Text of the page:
Self-employment Tax Basics

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The freedom of working for yourself comes with a downside – self-employment taxes. In addition, you need more reminders on your calendar for quarterly estimated payments.

What exactly are self-employment taxes? This term generally only applies to Social Security and Medicare taxes. When you work for someone else, these taxes are withheld from your pay and submitted to the IRS. You split the taxes with your employer, but when self-employed you pay the full amount.

Caps and floors

Currently, Social Security tax is 12.4 percent and Medicare is 2.9 percent of income you earn over $400. For 2015 and 2016, Social Security withholdings cap at $118,500. This means you do not need to pay those 12.4 cents on each dollar earned above the threshold.

Medicare taxes, however, have no cap. And in 2013, Congress passed an additional .9 percent Medicare tax rate on income above various thresholds:

  • For Individual or Head of Household filers it is $200,000
  • Anyone filing Married Filing Joint would pay the added tax on income over $250,000.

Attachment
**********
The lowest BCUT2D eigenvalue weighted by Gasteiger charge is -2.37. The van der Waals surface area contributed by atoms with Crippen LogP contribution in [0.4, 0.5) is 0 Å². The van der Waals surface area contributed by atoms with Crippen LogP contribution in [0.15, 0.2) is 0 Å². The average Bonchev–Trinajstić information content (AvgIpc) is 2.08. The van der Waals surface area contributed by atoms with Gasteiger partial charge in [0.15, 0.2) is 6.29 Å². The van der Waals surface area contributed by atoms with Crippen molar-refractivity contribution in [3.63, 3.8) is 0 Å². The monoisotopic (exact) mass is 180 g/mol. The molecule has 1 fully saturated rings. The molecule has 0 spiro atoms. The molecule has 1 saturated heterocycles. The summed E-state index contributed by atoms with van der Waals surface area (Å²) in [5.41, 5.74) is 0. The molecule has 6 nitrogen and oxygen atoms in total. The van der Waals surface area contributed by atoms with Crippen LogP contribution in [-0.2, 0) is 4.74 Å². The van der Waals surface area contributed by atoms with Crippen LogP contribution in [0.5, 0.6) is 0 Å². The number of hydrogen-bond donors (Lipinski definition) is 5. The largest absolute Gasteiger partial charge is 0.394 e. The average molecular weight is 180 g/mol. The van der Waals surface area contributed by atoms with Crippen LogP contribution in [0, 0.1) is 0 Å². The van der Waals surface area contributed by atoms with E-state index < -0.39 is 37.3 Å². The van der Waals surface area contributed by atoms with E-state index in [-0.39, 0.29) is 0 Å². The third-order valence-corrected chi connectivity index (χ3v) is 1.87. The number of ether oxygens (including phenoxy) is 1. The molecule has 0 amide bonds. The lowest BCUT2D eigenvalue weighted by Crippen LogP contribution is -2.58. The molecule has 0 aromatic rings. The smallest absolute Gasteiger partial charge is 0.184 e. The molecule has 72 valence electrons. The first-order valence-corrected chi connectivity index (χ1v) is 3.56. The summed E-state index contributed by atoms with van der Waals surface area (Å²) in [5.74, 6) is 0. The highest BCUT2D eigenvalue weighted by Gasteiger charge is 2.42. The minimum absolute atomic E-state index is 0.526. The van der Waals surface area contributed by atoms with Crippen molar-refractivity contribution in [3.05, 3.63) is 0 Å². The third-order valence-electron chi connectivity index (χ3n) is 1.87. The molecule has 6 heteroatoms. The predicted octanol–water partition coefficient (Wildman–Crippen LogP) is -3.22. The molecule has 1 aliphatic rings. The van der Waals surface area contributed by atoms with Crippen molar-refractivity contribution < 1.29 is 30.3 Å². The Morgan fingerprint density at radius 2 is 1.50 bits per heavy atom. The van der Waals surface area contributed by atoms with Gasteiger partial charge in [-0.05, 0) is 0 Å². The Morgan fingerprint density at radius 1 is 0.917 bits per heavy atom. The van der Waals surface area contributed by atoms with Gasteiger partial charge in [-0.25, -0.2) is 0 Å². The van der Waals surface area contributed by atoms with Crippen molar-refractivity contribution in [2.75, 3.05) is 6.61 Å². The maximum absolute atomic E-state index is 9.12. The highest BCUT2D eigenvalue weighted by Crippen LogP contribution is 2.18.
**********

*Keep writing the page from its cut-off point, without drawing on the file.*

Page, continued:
That means that the Medicare tax increases to 3.8 percent on income over these proverbial floors.

Good news

When self-employed, you can deduct the amount that an employer would have paid when calculating your income tax.

You may also be able to deduct some of your retirement contributions and health care costs. This means take some money out of your earnings to fund retirement. While you may love cleaning houses or building home now, you want to retire from it in your 70s.

Estimated Tax Payments

When do you make these payments? They are due quarterly. To calculate estimated taxes, it is often helpful to look back at what you earned in the previous year.

Overestimate rather than underestimate your income to avoid penalties and interest. If you have not filed tax returns on your 1099 income, now is the time to deal with the problem.

Remember that the IRS receives a copy of every 1099. Then a computer matches the 1099s against reported income looking for discrepancies. If it finds you failed to report income, it will eventually send out a notice of deficiency with what you owe.

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